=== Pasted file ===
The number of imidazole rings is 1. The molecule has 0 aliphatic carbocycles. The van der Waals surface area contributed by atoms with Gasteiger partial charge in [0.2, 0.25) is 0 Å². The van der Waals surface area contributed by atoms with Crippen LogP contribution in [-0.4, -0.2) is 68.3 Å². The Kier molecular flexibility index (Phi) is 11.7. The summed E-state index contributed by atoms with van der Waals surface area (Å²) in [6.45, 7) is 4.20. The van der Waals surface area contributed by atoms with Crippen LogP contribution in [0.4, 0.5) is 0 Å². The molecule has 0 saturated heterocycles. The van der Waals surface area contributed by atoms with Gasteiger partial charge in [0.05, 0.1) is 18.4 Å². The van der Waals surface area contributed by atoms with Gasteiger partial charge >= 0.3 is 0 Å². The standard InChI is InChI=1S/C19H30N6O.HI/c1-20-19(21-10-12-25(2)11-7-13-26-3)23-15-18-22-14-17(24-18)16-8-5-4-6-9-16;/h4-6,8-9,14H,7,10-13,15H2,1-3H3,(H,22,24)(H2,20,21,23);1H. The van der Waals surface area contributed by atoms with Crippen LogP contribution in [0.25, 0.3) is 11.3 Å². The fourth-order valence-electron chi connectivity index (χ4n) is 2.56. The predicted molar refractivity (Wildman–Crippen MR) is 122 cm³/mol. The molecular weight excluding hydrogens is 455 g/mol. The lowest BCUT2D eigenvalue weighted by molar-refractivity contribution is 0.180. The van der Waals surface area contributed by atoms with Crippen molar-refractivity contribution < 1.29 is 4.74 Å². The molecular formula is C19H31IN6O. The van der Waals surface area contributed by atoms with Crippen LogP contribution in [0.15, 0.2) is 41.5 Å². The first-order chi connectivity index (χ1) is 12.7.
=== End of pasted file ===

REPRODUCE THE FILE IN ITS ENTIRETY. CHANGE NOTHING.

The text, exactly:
The number of imidazole rings is 1. The molecule has 0 aliphatic carbocycles. The van der Waals surface area contributed by atoms with Gasteiger partial charge in [0.2, 0.25) is 0 Å². The van der Waals surface area contributed by atoms with Crippen LogP contribution in [-0.4, -0.2) is 68.3 Å². The Kier molecular flexibility index (Phi) is 11.7. The summed E-state index contributed by atoms with van der Waals surface area (Å²) in [6.45, 7) is 4.20. The van der Waals surface area contributed by atoms with Crippen LogP contribution in [0.4, 0.5) is 0 Å². The molecule has 0 saturated heterocycles. The van der Waals surface area contributed by atoms with Gasteiger partial charge in [0.05, 0.1) is 18.4 Å². The van der Waals surface area contributed by atoms with Gasteiger partial charge >= 0.3 is 0 Å². The standard InChI is InChI=1S/C19H30N6O.HI/c1-20-19(21-10-12-25(2)11-7-13-26-3)23-15-18-22-14-17(24-18)16-8-5-4-6-9-16;/h4-6,8-9,14H,7,10-13,15H2,1-3H3,(H,22,24)(H2,20,21,23);1H. The van der Waals surface area contributed by atoms with Crippen LogP contribution in [0.25, 0.3) is 11.3 Å². The fourth-order valence-electron chi connectivity index (χ4n) is 2.56. The predicted molar refractivity (Wildman–Crippen MR) is 122 cm³/mol. The molecular weight excluding hydrogens is 455 g/mol. The lowest BCUT2D eigenvalue weighted by molar-refractivity contribution is 0.180. The van der Waals surface area contributed by atoms with Crippen molar-refractivity contribution < 1.29 is 4.74 Å². The molecular formula is C19H31IN6O. The van der Waals surface area contributed by atoms with Crippen LogP contribution in [0.15, 0.2) is 41.5 Å². The first-order chi connectivity index (χ1) is 12.7.